Friday, October 5, 2007

With Studios Downtown in The Buckeye Federal Building

Growing up, one of the icons of my youth was WTVN 610 radio. I've mentioned this in previous notes.

WTVN was located on the 16th floor of the Buckeye Federal building in downtown Columbus, Ohio. As a teen in the late 60's and early 70's, I would frequently drive to the "big city" and hop the elevator to ride up to the studios for a tour. To me, it was fascinating to watch Dave Logan, Bob Conners and Bill Smith at work spinning records (yes they did that then), voicing commercials and other associated DJ work. Each and everyone of these gentlemen were heros to me.

The title of this piece refers to a bottom of the hour trade id voiced by one time program director Jim Lohse. His soothing baritone voice would do the 9 second voicer...."This is the friendly giant, WTVN Radio, studios downtown in the Buckeye Federal Building, 42 East Gay Street, Columbus, Ohio". And the ABC Entertainment network news sounder would begin to roll with the latest national news.

I was out for a walk downtown the other day and walked by the Buckeye Building. Buckeye Federal as a savings and loan long ago folded during the savings and loan crisis and scandals in the 80's and 90's. And while the building housed the S&L, it was also a general office building, housing law firms and other business entities. I noticed the building was getting a makeover. From what window vantage points I could see, it appeared it was a total internal renovation.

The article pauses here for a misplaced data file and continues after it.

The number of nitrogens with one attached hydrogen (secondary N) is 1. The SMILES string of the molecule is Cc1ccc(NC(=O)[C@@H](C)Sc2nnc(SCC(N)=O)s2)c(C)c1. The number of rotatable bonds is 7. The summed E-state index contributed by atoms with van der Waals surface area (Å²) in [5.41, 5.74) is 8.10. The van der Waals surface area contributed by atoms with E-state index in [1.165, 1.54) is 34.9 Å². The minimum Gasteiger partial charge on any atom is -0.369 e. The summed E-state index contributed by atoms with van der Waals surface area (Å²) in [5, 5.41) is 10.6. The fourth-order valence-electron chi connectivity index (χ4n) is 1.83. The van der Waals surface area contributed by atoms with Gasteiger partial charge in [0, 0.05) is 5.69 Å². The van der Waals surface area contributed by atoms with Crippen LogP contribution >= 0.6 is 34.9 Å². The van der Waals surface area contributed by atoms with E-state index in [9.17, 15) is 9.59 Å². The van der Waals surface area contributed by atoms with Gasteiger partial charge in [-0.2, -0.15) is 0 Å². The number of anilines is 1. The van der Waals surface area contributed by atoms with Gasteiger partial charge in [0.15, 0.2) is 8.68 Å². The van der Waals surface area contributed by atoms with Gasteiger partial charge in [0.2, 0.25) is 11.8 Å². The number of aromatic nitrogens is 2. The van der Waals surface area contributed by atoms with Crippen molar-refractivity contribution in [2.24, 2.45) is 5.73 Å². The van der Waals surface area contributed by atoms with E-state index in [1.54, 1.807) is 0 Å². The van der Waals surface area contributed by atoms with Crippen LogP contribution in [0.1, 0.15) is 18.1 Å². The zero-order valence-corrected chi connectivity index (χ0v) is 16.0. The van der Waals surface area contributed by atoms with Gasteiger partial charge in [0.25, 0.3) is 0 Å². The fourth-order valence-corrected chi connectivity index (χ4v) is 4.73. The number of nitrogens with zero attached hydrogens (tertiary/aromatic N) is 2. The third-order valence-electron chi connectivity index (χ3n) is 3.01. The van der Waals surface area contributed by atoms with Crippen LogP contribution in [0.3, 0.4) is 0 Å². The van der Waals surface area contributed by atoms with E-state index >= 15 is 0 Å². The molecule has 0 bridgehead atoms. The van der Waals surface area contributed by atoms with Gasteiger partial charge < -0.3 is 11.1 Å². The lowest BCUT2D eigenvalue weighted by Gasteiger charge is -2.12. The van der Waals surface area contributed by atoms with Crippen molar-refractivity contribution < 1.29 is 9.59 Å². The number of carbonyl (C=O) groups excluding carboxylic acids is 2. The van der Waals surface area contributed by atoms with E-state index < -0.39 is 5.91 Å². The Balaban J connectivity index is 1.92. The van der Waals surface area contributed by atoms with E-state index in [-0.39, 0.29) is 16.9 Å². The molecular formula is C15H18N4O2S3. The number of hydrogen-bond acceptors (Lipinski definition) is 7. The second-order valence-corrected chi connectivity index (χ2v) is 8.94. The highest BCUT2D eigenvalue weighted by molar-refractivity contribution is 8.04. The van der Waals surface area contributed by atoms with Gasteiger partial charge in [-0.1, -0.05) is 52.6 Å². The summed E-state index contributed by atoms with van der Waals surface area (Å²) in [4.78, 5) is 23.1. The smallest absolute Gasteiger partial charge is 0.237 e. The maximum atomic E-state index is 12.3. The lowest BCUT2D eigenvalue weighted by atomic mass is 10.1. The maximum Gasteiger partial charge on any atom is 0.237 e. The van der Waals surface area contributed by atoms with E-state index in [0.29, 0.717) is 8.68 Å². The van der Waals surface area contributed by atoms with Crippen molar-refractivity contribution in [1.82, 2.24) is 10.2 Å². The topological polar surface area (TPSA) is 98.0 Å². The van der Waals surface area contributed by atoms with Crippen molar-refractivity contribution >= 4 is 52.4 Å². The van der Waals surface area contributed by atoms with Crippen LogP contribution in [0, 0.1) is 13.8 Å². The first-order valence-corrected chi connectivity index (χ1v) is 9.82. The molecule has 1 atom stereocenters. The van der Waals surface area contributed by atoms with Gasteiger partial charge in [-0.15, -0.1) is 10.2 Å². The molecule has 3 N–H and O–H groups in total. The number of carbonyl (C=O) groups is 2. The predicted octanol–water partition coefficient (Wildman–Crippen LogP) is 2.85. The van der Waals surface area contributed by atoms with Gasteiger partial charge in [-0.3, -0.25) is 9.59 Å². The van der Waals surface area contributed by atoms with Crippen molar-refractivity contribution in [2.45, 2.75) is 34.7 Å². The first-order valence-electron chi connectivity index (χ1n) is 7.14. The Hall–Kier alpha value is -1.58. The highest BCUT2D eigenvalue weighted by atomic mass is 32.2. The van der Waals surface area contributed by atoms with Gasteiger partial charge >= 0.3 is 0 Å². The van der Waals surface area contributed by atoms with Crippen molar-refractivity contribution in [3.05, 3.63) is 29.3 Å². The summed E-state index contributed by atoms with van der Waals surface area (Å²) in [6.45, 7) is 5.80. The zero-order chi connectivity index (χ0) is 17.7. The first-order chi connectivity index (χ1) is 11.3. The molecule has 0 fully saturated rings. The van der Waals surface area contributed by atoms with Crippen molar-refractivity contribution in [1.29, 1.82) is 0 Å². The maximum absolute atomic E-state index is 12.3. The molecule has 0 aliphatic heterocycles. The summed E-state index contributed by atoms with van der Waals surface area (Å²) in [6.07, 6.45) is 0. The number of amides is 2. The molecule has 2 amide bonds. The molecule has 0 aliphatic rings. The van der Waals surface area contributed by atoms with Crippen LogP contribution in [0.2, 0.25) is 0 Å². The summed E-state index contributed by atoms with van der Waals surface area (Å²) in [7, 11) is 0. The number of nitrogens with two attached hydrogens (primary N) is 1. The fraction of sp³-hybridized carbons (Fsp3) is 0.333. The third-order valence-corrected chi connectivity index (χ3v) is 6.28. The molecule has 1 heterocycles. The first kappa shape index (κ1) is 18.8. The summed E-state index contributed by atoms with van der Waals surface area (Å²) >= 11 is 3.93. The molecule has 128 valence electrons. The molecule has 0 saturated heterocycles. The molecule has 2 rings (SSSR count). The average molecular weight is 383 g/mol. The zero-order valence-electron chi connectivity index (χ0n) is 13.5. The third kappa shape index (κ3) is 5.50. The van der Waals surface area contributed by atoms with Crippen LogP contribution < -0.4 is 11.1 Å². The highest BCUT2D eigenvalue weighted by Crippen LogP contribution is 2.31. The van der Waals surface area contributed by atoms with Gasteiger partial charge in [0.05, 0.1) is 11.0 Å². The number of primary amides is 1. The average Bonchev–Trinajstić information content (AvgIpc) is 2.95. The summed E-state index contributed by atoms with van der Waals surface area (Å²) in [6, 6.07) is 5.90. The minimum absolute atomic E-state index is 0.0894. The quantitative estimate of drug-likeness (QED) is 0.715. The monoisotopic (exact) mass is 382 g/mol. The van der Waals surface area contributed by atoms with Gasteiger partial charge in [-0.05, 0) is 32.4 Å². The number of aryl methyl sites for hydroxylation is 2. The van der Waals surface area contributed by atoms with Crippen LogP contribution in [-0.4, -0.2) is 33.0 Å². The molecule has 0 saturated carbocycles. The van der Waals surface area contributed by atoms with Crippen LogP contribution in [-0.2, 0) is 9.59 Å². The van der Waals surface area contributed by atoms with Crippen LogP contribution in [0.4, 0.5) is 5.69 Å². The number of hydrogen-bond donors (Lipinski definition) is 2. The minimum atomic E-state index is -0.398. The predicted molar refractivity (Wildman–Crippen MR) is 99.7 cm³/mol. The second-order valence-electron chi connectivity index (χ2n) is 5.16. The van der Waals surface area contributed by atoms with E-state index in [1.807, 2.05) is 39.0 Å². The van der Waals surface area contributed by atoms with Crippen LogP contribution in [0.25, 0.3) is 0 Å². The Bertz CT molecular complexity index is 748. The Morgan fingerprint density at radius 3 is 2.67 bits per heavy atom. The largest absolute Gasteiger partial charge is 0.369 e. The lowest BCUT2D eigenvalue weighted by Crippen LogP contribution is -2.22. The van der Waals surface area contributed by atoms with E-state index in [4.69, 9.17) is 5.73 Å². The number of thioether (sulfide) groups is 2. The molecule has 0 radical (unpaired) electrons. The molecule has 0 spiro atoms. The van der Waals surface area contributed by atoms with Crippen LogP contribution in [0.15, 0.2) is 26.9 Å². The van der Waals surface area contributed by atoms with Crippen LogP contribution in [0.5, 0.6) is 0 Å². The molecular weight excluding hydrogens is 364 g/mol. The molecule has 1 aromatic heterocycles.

The walk brought back some great and not so great memories. That childhood dream of working at WTVN did become a reality for about 2 years. I was fortunate enough to work there. Yet once there, I was unhappy. Part of it was that I was young and naive. I didn't understand the realities of what was expected of me. The other
was I was in reality nothing more than a step and fetch it. The announcer part of it was nothing more than finding someone halfway decent to host the overnight show. But that's all you were. Someone to plug and play in the host chair.

While never articulated, it was an expectation that the undesireable tasks of the hosts were your responsibility. Production left undone. You finished it. Remote that didn't pay a talent fee. My responsibility. Other misc unpaid work. It was mine to do.

When I started to push back, things began to fall apart. Suddenly, I wasn't willing to "grow" with the company. Pay raises were something not mentioned. In fact, they were taboo.

In the end, I was let go. I was crushed. My dreams of a radio career, while not totally snuffed out, in reality it died. Like a fresh corpse, my career would jerk and lurch toward opportunites. But in reality, they were DOA.

WTVN left the Buckeye Building sometime in the 80's and relocated on Dublin Road. Due to radios ongoing consolidation, they outgrew that facility and have since relocated to a building on 5th Avenue overlooking an old quarry.

The Buckeye Building will be enjoying a makeover. In many ways I have been enjoying one too.


Anonymous said...

Lohse was Lousy!!!

Robert McGee said...

I was there as an announcer on WTVN-FM in the mid 70's. Dave Parr was my Program Director. The people were fun to work with however the company at the time, Taft Broadcasting, was a typical stodgy and conservative company. That was very typical in those days.